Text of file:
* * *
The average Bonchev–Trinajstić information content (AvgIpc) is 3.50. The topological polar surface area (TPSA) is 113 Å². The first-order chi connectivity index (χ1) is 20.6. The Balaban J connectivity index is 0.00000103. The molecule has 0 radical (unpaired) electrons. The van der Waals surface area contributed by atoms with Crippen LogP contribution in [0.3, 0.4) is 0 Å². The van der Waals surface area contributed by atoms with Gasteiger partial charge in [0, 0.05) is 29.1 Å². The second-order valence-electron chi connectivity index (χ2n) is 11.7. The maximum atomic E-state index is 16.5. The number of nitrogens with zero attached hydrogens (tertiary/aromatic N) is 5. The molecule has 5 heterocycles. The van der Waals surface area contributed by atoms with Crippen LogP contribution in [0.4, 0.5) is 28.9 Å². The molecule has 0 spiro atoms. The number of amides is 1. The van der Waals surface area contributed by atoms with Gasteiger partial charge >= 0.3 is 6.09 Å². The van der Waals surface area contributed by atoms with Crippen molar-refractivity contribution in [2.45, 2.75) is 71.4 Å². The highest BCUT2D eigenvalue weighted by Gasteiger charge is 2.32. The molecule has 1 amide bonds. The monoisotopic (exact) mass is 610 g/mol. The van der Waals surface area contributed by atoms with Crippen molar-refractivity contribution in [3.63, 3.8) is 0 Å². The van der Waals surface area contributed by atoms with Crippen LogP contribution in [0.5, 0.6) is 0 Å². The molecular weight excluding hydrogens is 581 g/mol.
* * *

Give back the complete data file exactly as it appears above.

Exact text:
The average Bonchev–Trinajstić information content (AvgIpc) is 3.50. The topological polar surface area (TPSA) is 113 Å². The first-order chi connectivity index (χ1) is 20.6. The Balaban J connectivity index is 0.00000103. The molecule has 0 radical (unpaired) electrons. The van der Waals surface area contributed by atoms with Crippen LogP contribution in [0.3, 0.4) is 0 Å². The van der Waals surface area contributed by atoms with Gasteiger partial charge in [0, 0.05) is 29.1 Å². The second-order valence-electron chi connectivity index (χ2n) is 11.7. The maximum atomic E-state index is 16.5. The number of nitrogens with zero attached hydrogens (tertiary/aromatic N) is 5. The molecule has 5 heterocycles. The van der Waals surface area contributed by atoms with Crippen LogP contribution in [0.4, 0.5) is 28.9 Å². The molecule has 0 spiro atoms. The number of amides is 1. The van der Waals surface area contributed by atoms with Gasteiger partial charge >= 0.3 is 6.09 Å². The van der Waals surface area contributed by atoms with Crippen molar-refractivity contribution in [2.45, 2.75) is 71.4 Å². The highest BCUT2D eigenvalue weighted by Gasteiger charge is 2.32. The molecule has 1 amide bonds. The monoisotopic (exact) mass is 610 g/mol. The van der Waals surface area contributed by atoms with Crippen molar-refractivity contribution in [3.63, 3.8) is 0 Å². The van der Waals surface area contributed by atoms with Crippen LogP contribution in [0.5, 0.6) is 0 Å². The molecular weight excluding hydrogens is 581 g/mol.